Following a basic introduction to climate change and the bodies, mechanisms and processes used for addressing it, the authors outline how climate change is impacting indigenous peoples in diverse ecosystems. For example, food and water insecurity arising from increased flooding or drought, and loss of biodiversity and traditional knowledge from rising temperatures.
The authors discuss the likely impacts of climate change mitigation measures highlighting, for example, the limitations of market-based strategies such as the Clean Development Mechanism. They discuss a range of alternative adaptation measures already being practiced by indigenous people, providing several case studies and examples of innovative strategies used in different regions. For example, African farmers using zero-tillage practices to moderate soil temperatures, Asian farmers growing varieties of crops to minimise the risk of harvest failure, and Honduran farmers using agroforestry and terracing to reduce erosion.
The authors go on to discuss measures for reducing emissions from deforestation and forest degradation (REDD) and emphasise the need for indigenous people to be fully engaged in the debate.
Source: WRI | March 2009
This policy paper, published by the World Resources Institute (WRI), suggests a range of sustainable development policies within frameworks for reducing emissions from deforestation and forest degradation (REDD).
The authors argue that there can be significant barriers to countries providing guaranteed quantified measures of emissions reductions for use in carbon trading schemes. They propose that a broader range of sustainable development policies and measures, such as building institutional capacity to reduce fires or combat illegal logging, should be included within REDD measures.
The authors recommend that developed countries encourage developing nations to reduce forest degradation, including measures that do not produce tradable carbon credits, and support a range of approaches to measure, report and verify nationally appropriate mitigation actions.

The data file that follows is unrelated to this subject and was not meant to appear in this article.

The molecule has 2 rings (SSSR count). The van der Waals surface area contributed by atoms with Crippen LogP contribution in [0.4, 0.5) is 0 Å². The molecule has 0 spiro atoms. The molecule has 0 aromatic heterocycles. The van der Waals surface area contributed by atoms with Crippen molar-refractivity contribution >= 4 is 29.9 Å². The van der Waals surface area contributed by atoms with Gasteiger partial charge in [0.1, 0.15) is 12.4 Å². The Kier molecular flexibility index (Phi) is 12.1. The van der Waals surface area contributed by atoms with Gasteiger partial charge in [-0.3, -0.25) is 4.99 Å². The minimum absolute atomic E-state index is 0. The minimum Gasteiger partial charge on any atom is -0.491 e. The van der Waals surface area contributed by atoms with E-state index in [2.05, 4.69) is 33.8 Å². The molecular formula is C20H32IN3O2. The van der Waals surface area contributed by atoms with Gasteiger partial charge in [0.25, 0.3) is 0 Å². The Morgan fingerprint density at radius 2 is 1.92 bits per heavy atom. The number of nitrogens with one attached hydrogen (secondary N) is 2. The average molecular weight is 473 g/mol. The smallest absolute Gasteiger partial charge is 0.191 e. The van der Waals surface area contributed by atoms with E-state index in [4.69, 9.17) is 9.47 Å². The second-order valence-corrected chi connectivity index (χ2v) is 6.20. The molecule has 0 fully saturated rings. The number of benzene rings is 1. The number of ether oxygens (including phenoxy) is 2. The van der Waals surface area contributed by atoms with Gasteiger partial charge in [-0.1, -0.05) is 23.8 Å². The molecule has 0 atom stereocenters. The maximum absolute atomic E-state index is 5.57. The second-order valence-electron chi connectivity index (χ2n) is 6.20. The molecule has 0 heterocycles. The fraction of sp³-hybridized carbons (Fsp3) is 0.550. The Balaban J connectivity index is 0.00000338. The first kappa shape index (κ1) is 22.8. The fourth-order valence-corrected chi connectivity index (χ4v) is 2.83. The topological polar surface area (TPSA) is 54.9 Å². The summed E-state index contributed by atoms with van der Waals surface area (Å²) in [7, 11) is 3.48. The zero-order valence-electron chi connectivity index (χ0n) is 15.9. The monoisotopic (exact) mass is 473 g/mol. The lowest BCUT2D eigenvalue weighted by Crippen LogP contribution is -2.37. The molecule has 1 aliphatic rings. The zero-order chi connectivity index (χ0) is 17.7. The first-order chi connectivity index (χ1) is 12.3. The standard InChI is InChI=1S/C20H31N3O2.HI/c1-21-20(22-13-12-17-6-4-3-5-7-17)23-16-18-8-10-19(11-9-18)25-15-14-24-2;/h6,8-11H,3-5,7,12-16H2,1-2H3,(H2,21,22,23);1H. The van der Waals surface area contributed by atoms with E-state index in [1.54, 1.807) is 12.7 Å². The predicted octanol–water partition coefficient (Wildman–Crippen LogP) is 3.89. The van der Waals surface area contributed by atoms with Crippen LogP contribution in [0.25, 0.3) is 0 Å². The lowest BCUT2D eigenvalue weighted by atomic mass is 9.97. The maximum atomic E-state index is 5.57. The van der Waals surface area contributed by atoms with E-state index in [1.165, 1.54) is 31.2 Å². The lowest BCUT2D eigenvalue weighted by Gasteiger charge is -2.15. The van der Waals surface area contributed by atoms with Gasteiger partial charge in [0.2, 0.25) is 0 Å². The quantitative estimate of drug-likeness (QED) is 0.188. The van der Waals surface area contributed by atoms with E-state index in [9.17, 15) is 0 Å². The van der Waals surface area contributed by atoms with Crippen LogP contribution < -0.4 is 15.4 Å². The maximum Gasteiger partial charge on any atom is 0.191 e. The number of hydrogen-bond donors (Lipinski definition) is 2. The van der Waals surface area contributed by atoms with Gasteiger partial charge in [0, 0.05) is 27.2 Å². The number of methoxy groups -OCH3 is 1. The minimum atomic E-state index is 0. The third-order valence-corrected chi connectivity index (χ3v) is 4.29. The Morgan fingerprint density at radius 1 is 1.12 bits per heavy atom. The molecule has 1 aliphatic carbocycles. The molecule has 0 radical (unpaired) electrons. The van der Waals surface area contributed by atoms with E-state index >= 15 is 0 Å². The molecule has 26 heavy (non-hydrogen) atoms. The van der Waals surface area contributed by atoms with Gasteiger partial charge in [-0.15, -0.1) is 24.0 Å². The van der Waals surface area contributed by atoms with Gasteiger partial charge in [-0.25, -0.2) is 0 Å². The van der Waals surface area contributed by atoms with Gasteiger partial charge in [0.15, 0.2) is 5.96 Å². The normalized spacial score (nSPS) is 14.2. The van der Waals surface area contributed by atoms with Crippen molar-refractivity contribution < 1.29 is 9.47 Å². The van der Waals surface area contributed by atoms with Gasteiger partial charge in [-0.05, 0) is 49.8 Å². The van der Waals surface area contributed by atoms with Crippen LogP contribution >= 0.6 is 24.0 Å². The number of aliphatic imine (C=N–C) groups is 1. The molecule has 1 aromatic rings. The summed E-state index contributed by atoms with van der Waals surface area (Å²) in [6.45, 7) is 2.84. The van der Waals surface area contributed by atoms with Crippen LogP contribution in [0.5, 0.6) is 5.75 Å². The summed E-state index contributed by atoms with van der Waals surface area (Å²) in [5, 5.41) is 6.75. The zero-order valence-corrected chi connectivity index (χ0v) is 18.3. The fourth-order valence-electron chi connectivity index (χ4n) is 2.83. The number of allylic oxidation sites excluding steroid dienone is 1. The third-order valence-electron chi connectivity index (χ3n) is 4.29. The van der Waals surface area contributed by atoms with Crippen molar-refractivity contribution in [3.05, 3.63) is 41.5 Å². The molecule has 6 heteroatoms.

Further work is urgently needed, they say, to develop and refine these approaches, including specifying acceptable metrics, determining how to make different countries' activities comparable, and exploring alternative sources of sustainable funding.
Source: Meridian Institute | March 2009
This comprehensive report on the options for reducing emissions from deforestation and forest degradation (REDD) under consideration for an international deal on climate change was prepared by the Meridian Institute for the Government of Norway.
The authors focus on four critical areas for successfully developing REDD measures: finance, reference levels, monitoring, reporting and verification (MRV) and promoting indigenous peoples' effective participation. They propose a three-phased approach for REDD projects, to account for countries' widely varying capacities. This would start with countries receiving funds to develop national REDD strategies, followed by support to implement those strategies, which finally leads to payment for verified performance compared to agreed reference levels.
The report concludes that successful REDD implementation requires global partnership, led by REDD countries, in which indigenous peoples and local communities are fully engaged.
Source: FAO | 2009
This series of reports, published biennially by the UN Food and Agriculture Organization, examines the current status of global forest resources and the role of forests in sustainable development. Each report includes one or more regional perspectives on forest resources and focuses on topical issues ranging from the potential economic benefits of forests to forest-based poverty alleviation to the links between forests and climate change.
The 2009 edition considers how forestry will have to adapt over the next 20 years to cope with variations in demand for wood products, environmental services, changes in forest sector institutions and developments in science and technology. It highlights the need to address imbalances in scientific and technological capacity by reducing barriers to international and inter-sectoral technology transfer, and mainstreaming environmental issues.